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Film Review

Film through the decades: 1989

Here’s another instalment of ‘Through the Decades’, our summer feature going back through film history a decade at a time.

1989 facts and figures:

Top 5 Money-Makers (US):

Batman

Indiana Jones and the Last Crusade 

Lethal Weapon 2

Honey, I Shrunk the Kids

Back to the Future, Part II

Best Film Oscar: Driving Miss Daisy

Best Actor Oscar: Daniel Day-Lewis, My Left Foot

Best Actress Oscar: Jessica Tandy, Driving Miss Daisy

Cannes Festival ‘Golden Palm’: sex, lies and videotape (US)

 

“If you build it, they will come” went the most-quoted line of 1989, from Oscar nominee Field of Dreams – but movies, by and large, didn’t ‘build it’ in the late 80s, a rather unimaginative time between the risk-taking 70s and the world-cinema boom of the early 90s. Today’s consensus places Spike Lee’s Do the Right Thing, an angry film about race relations, among the best American films of the year – but the Best Picture Oscar went to a more feelgood film about race relations, the more staid, more reassuring Driving Miss Daisy. It was that kind of year.

Admittedly, 1989 had what 2019 largely doesn’t: complex, ambitious mainstream dramas (‘made for grown-ups’, as they say), which are now an endangered species. Films like My Left Foot and Born on the Fourth of July – featuring full-on-committed turns by Daniel Day-Lewis and Tom Cruise, respectively – are aimed at the widest possible audience, not just the tiny sliver that watches serious films at the cinema today. Other bright spots included a violently pitch-black marital comedy (The War of the Roses), a bleak-yet-cool junkie movie (Drugstore Cowboy), and even a film about an advertising man who grows a second head on his shoulder (How to Get Ahead in Advertising).

Still, the two most influential films came from opposite ends of the budget spectrum. Batman, 1989’s biggest hit, wasn’t just a superhero film – which was unusual in itself, at the time – but a new kind of superhero film, self-consciously ‘dark’ (no longer aimed solely, or even mostly, at children) and trailed by endless tie-ins from T-shirts to lunchboxes. Meanwhile, sex, lies and videotape – the debut by 26-year-old Steven Soderbergh – won the top prize at both Sundance and Cannes, announcing the arrival of a new US indie wave. “It’s all downhill from here,” quipped Soderbergh – though in fact his film narrowly misses our eclectic Top 10. Here it is, along with 15 other films that marked the year.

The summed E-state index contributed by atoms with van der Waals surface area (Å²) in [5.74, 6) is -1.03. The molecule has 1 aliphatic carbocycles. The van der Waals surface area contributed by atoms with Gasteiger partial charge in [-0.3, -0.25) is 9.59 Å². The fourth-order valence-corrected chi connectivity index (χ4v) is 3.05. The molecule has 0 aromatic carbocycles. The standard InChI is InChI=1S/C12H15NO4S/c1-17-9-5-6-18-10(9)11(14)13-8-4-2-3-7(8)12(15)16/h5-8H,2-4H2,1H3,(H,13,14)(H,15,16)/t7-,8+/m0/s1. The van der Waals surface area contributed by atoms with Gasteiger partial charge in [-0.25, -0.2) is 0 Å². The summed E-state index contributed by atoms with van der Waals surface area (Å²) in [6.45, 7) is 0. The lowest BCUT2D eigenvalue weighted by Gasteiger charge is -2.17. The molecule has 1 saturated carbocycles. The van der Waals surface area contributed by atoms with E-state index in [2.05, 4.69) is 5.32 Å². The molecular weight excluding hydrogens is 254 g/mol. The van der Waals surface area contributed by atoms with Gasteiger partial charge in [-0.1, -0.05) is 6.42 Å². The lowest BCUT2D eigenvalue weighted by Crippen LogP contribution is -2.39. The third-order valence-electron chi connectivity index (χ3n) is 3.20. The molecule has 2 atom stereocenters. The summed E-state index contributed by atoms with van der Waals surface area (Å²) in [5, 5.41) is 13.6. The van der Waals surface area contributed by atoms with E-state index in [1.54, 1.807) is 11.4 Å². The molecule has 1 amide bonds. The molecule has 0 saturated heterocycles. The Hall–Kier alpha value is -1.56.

1. DO THE RIGHT THING. ‘Fight the Power’. Radio Raheem, with ‘LOVE’ and ‘HATE’ tattooed on his knuckles. “Hey Sal! How come they ain’t no bruthas up on the wall?” Mookie, played by director Spike Lee, wondering what the “right thing” might be – MLK or Malcolm X? – in a film both riotously entertaining and even more relevant now (not just in its rage, but in its fair-mindedness) than 30 years ago.

2. TIME OF THE GYPSIES. Yes, it’s too long and yes, ‘Ederlezi’ does much of the heavy lifting; Emir Kusturica’s gypsy epic still achieves a grandiloquence few films have matched. The ending – gold coins on a corpse, then the little kid taking off in a cardboard box – kills me every time.

3. THE FABULOUS BAKER BOYS. Not a perfect film – but it does have Jeff Bridges at his most charismatic, plus Michelle Pfeiffer lounging on a piano-top singing ‘Makin’ Whoopee’. Sold!

4. KIKI’S DELIVERY SERVICE. Saccharine or magical? I vote (b). A (good) little witch on a broomstick, backed by a jaunty score, in a world where everyone turns out to be kind; Hayao Miyazaki’s endlessly charming anime is balm for the spirit.

5. CRIMES AND MISDEMEANOURS. “The last time I was inside a woman was when I visited the Statue of Liberty.” Woody Allen tells a moral tale, exploring the existence (or not) of a divinely-ordered universe, but doesn’t forget to bring the jokes. “Show business is dog-eat-dog. It’s worse than dog-eat-dog, it’s dog-doesn’t-return-other-dog’s-phone-calls.”

6. HEATHERS. “Whether to kill yourself or not is one of the most important decisions a teenager can make.” Yeah, they couldn’t make Heathers today… Razor-sharp, mordantly cynical, surprisingly goofy.

7. ROGER AND ME. Michael Moore, before he became insufferable.

8. MYSTERY TRAIN. “I feel a little discombobulated.” “Oh yes, I know the feeling.”

9. SANTA SANGRE. A circus freak, a pool of blood, a woman with no arms. I haven’t seen this film in 30 years, and I still remember it.

10. WHEN HARRY MET SALLY. “I’ll have what she’s having.”

 

15 OTHER MUST-SEE FILMS FROM 1989:

BORN ON THE FOURTH OF JULY (Oliver Stone)

CASUALTIES OF WAR (Brian De Palma)

THE COOK, THE THIEF, HIS WIFE AND HER LOVER (Peter Greenaway)

DRUGSTORE COWBOY (Gus Van Sant)

ENEMIES, A LOVE STORY (Paul Mazursky)

INDIANA JONES AND THE LAST CRUSADE (Steven Spielberg)

THE KILLER (John Woo)

LIFE AND NOTHING BUT (Bertrand Tavernier)

MONSIEUR HIRE (Patrice Leconte)

MY LEFT FOOT (Jim Sheridan)

SAY ANYTHING (Cameron Crowe)

SEA OF LOVE (Harold Becker)

SEX, LIES AND VIDEOTAPE (Steven Soderbergh)

SOCIETY (Brian Yuzna)

THE WAR OF THE ROSES (Danny DeVito)

 


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